Posts Tagged ‘reviews’
July 23, 2012 | by Amie Barrodale
My friend edits a travel magazine. She lets me review hotels. This means that I can stay at nice hotels free in return for a short review. (The magazine doesn’t pay either; it’s done “on trade.”) I can write four or five hotel reviews a year. Whenever I suggest more, my friend (who is a close friend of more than ten years) goes silent.
I recently arranged to stay at the Hotel in Delhi for two nights on trade. Rooms there start at six hundred dollars, and (uncharacteristically) they included everything—food, minibar, spa, airport pick-up and drop-off—in the trade. I mean it was all, to use their very polite and reassuring word, complimentary. Alcohol would have cost, they did say, but I am not a person who drinks anymore. I recently lost my privileges.
The thing about a free hotel stay is that you pay in time, in tours, and in the unspoken requirement that you ask questions, feign amazement, and jot notes about wall hangings, historic meetings, and persons who have sat in so-and-so chair. (“How do you spell that name? So wonderful. So he really sat here? May I sit?”)
February 3, 2011 | by Jane Ciabattari
This is the second installment of Ciabattari’s culture diary. Click here to read part 1.
11:00 A.M. Go out to a café to read a first novel I’m reviewing. Karen Russell’s Swamplandia! is about a family of alligator wrestlers. Talk about Southern Gothic. I’m finding the language fresh and original. Describing a deserted house in the swamp: “A huge hole in the middle of the ceiling opened onto a clear night sky; it looked as if some great predator had peeled the thatched roof back, sniffed once and lost interest.”
6:30 P.M. The panelists for tonight’s National Book Critics Circle discussion I’m moderating, “Book Reviews, Revamped,” are all sitting in the office of Noreen Tomassi, the executive director of the Center for Fiction. I love this place. Floors of books, collections dating back to the nineteenth century.
Once the audience has gathered, we head downstairs to the second floor, where we have a discussion of the ways in which four publications are headed into the new decade.
Jennifer MacDonald, who is involved with revamping The New York Times Book Review, breaks news: in February Paper Cuts is merging into the ArtsBeat blog, and they have hired a new children’s book editor, Pamela Paul.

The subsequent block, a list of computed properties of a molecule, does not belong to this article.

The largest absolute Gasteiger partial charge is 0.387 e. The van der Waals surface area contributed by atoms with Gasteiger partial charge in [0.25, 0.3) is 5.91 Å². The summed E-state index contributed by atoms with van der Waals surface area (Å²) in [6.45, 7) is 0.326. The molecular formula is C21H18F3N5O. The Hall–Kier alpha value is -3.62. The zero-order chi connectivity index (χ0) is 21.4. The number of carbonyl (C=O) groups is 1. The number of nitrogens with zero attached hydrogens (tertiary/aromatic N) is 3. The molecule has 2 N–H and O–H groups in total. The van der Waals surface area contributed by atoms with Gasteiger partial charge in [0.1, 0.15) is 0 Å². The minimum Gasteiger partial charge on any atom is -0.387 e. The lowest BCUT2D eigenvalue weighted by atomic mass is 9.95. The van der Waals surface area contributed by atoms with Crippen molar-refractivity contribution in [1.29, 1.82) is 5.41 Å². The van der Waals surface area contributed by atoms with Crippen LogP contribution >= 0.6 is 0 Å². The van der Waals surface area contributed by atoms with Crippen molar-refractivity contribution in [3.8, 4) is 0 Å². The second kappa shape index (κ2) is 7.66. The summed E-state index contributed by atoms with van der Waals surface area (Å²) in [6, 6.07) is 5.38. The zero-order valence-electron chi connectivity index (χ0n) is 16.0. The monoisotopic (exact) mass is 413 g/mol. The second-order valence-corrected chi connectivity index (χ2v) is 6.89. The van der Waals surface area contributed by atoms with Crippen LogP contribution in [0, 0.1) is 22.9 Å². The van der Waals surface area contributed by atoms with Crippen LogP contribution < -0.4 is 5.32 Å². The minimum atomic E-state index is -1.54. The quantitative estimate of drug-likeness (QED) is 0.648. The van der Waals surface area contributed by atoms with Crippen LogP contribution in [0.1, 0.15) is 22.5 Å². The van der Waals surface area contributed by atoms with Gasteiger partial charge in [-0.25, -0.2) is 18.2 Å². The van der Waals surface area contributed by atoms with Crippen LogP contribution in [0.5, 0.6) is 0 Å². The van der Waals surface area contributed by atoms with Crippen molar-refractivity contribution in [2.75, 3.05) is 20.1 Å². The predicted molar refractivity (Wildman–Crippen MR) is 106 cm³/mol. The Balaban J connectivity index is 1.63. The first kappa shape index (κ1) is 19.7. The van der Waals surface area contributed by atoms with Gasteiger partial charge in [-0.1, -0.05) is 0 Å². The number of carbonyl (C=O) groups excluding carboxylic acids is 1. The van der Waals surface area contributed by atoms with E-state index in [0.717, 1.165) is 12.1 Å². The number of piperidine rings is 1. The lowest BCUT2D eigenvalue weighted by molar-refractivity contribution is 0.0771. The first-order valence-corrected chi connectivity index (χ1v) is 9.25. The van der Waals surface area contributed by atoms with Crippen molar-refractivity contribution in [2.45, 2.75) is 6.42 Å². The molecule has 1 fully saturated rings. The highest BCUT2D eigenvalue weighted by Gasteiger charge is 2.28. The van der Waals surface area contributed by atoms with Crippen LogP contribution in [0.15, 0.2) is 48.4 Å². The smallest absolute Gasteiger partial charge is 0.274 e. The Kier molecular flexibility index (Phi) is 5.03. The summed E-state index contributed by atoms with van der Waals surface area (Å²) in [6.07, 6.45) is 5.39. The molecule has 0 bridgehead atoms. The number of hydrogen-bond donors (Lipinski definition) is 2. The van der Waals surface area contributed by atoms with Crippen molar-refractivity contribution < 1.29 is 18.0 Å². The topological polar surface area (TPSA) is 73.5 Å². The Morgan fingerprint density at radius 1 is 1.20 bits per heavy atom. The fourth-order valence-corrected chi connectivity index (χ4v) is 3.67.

Robert Messenger, who launched the Wall Street Journal’s stand-alone print book section this fall, says he’s not reinventing a book-review section, he’s preserving an old form, and Rupert Murdoch wants him to edit for the reader, not for advertisers.
Craig Teicher talks about Publishers Weekly’s revival under a new owner, the poetry coverage, and the news blog he’s started.
Barbara Hoffert talks about writing the weekly prepub alert for Library Journal, and mentions the new opportunities for small presses and work in translation to be reviewed.
July 20, 2010 | by Thessaly La Force
Over on the National Book Critics Circle blog, Lorin Stein has shared five books that he believes belong in any reviewer's library. Here, Lorin explains the charisma of Susan Sontag:
If you are (or want to be) a critic, then sometimes I think it's good to ask what criticism is for. The first book that made me do that was Susan Sontag's Against Interpretation. "We need an erotics, not a hermeneutics, of art." I was sitting after school in a Swensen's ice cream parlor when I read that. I had to go home and look up the word hermeneutics. But the reviews gave one the gist. This was criticism as seduction. Sontag could make a semi-literate fifteen-year-old want to read Michel Leiris or Samuel Beckett or see a Godard film. She made it all seem both glamorous and accessible—which are things I still feel art should be.
And here, how Vivian Gornick shaped his own writing:
My favorite contemporary book of criticism is Vivian Gornick's collection The End of the Novel of Love. To me that book and Studies make a diptych—both are basically concerned with what Gornick calls "love as metaphor." I read The End of the Novel of Love in my twenties—twice, in the space of a day. Since then I have never written an essay that wasn't, deeply and superficially, indebted to Gornick. For years I tried to model my sentences on hers. My sense of criticism—that it must tell a story, that the story must be true, that the story must unlock a secret in the critic's own inner life—I owe entirely to her example. Whenever a reader points out the similarity of my approach (and my prose) to hers, it is the praise that pleases me most.